Ready for a cybergoth revival? The Matrix is celebrating its 20th anniversary this year, and Variety has just announced that there will be a Matrix 4, to be directed by Lana Wachowski and again starring Keanu Reeves and Carrie-Anne Moss.
The costumes in the first Matrix were hugely influential. Working within a tight budget, costume designer Kym Barrett (Romeo + Juliet, Us) placed the emphasis on texture and movement, using low-cost materials like PVC and a wool blend for Neo’s coat. The rebels were also outfitted in custom accessories, with boots by Barrett and bespoke eyewear by Richard Walker.
The first Matrix film even inspired John Galliano’s Fall 1999 couture collection for Dior. Presented at Versailles, the collection mixed futuristic raver-couture with more fanciful references like “Gainsborough in Persia.” (“The dresses are evil, evil,” Galliano was quoted saying. “But you have to have the Romantic. They die for that, my ladies.”) As Vogue’s Hamish Bowles wrote, the couture clients warmed more to the 18th-century looks than to “Matrix cybervixen.”
It wasn’t until 2003’s big-budget sequel, The Matrix Reloaded, that Neo got his famous cassock coat.
The first Matrix-inspired costume patterns came out in 2003.
Simplicity’s Neo and Morpheus / “Men’s and Teen’s Duster” must have sold well: the pattern was rereleased with an updated envelope in 2017. (See top of post.) Now backlisted, it’s still available from the company website.
Thanks to the sequel’s higher budget, Barrett designed Trinity’s pieces for better-quality PVCs (then newly available), with patent leather used for closeups. For the women’s pattern, Trinity’s PVC bustier-coat ensemble effectively devolves into its separate elements: a princess-seamed duster, corset top, and pants. The pattern calls for stretch vinyl, leather-like fabrics, and synthetic patent leather.
The following year, Butterick and McCall’s released men’s and children’s Neo patterns, but none for Trinity. Both cassock coats share an authentic, if painstaking touch: lots of covered buttons.
It would be another decade before Andrea Schewe designed a more accurate Trinity duster. Released in Simplicity’s 90th anniversary year, the PVC duster was paired with a Kingdom Hearts cosplay coat.
Here’s S8482 with more sci-fi (Firefly and Rogue One) in the seasonal catalogue:
There’s no word on the costume designer yet, but production on the new Matrix begins in 2020.
This week’s second punk-inspired pattern puts the ‘couture’ in Chaos to Couture. (The first punk-inspired pattern was by Junya Watanabe—see my post here.) John Galliano’s ‘Pirate’ jacket is the most challenging of SHOWstudio’s Design Downloads, with 63 pattern pieces, all hand-labelled in French. But not to worry: 11 are guide pieces, and most of the French is translated.
The collection mixed glossy synthetics (techno) with delicate sheers and florals (romance): jaunty double-breasted jackets and long coats worn with sailor trousers, and long skirts and dresses, many with the same romantically skewed, off-the-shoulder, one-sleeved bodices as the SHOWstudio jacket. (See Suzy Menkes, “Techno Romance.”) In her short essay to accompany the Design Download, Jane Audas conjures an imaginary history for the SHOWstudio version of the jacket—a story of rebellion in which it was fashioned from the Union Jack, “the flag torn off a captured ship and hijacked as clothing, held together with sail rivets and ties.”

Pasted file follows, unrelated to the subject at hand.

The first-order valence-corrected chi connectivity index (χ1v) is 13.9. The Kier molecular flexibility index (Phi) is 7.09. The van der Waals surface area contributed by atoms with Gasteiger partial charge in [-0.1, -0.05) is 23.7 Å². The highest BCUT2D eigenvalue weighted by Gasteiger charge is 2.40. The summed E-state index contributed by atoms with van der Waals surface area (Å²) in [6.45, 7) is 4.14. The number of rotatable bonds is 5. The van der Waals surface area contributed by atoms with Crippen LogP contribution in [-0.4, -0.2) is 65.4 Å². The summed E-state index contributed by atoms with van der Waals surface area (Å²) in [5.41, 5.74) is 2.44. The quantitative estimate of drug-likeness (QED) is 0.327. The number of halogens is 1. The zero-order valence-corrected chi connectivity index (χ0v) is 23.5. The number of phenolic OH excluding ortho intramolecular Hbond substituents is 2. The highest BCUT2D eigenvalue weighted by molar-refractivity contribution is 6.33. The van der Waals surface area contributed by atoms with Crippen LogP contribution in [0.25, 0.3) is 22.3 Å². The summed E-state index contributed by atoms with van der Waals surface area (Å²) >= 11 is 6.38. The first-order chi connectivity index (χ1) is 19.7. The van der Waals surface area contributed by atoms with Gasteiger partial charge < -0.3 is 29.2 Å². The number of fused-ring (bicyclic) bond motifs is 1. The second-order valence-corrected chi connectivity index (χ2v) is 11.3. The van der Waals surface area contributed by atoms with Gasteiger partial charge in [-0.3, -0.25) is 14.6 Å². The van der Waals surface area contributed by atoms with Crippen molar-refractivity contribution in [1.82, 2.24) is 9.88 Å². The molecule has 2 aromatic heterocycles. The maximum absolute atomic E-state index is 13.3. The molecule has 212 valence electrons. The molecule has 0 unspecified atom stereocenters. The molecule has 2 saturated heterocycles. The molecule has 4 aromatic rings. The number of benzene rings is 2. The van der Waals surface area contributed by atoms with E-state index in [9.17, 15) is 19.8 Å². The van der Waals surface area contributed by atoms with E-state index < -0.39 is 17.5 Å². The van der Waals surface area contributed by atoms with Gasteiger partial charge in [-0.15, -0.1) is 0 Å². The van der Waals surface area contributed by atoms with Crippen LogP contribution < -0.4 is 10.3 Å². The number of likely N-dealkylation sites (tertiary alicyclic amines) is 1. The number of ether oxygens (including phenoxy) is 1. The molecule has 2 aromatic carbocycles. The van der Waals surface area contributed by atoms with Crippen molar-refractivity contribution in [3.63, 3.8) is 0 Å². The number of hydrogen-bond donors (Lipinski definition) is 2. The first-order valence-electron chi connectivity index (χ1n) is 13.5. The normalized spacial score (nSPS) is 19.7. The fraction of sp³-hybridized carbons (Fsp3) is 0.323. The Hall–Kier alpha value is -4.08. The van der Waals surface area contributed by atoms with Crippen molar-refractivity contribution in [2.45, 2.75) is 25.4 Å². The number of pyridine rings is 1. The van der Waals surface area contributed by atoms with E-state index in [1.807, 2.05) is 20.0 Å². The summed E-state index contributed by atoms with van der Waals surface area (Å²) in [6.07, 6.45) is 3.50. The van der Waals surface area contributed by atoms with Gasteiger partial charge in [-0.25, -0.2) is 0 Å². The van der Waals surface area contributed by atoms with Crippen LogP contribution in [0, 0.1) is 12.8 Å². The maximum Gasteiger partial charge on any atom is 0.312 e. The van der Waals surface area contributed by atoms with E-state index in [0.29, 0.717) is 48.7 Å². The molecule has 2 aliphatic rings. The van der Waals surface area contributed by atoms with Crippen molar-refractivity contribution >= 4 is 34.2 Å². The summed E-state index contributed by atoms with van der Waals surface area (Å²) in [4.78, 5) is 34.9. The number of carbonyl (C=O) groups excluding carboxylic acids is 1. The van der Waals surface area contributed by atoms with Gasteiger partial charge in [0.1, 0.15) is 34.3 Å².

Thanks to a runway video posted by blogger Fubuki, I’ve been able to identify a fourth Givenchy pattern designed by John Galliano. (See my post on the other patterns here.)
For a while I’d wondered about Vogue 1887, a tailored, mock wrap jumpsuit. Caveat emptor: an unscrupulous online dealer has been selling V1887 as Alexander McQueen, but the pattern appears in Vogue Patterns magazine prior to McQueen’s first Givenchy show in January 1997. My copy is copyright 1996 and, although the fabric requirements weren’t yet available, Vogue 1887 was first shown in the November/December 1996 issue of Vogue Patterns Magazine, in a trends forecast on jumpsuits. By the January/February 1997 issue it’s featured in an editorial.
Here’s the envelope description: Misses’ jumpsuit. Loose-fitting, straight-legged, cuffed, mock wrap, partially lined jumpsuit has self or contrast collar, shoulder pads, upper welt, flap, lower welt pocket, side seam pockets, concealed front pleat/zipper and long, two-piece sleeves.
Fubuki’s runway video of Galliano’s Fall 1996 prêt-à-porter collection for Givenchy shows two versions of the mock-wrap jumpsuit. (For a review of the collection see Suzy Menkes, “A Neat, Cool Take on Couture for Fall.”) The Vogue 1887 version is worn under a long, white jacket; the second version has a front drape and is shown with a single, embellished gold epaulette:
This matador look gives a better view of the epaulettes:
Here’s an editorial photo of another jumpsuit from the same collection, from L’Officiel’s ready-to-wear special issue. The runway version was modelled by Chrystèle Saint Louis Augustin:
John Galliano’s designs for Givenchy were the first to alert me to the fact that Vogue designer patterns can replicate high fashion designs. When I saw this dress—on Shalom Harlow on the runway and later on Linda Evangelista in Vogue—
and this Vogue Paris Original in my mother’s subscription copy of Vogue Patterns
I felt the thrill of discovery and rushed off to buy the sewing pattern. I still have it, and still plan to make it up. At the time, I thought Vogue Patterns had altered the design by adding the bodice inset, but it’s actually from a different collection.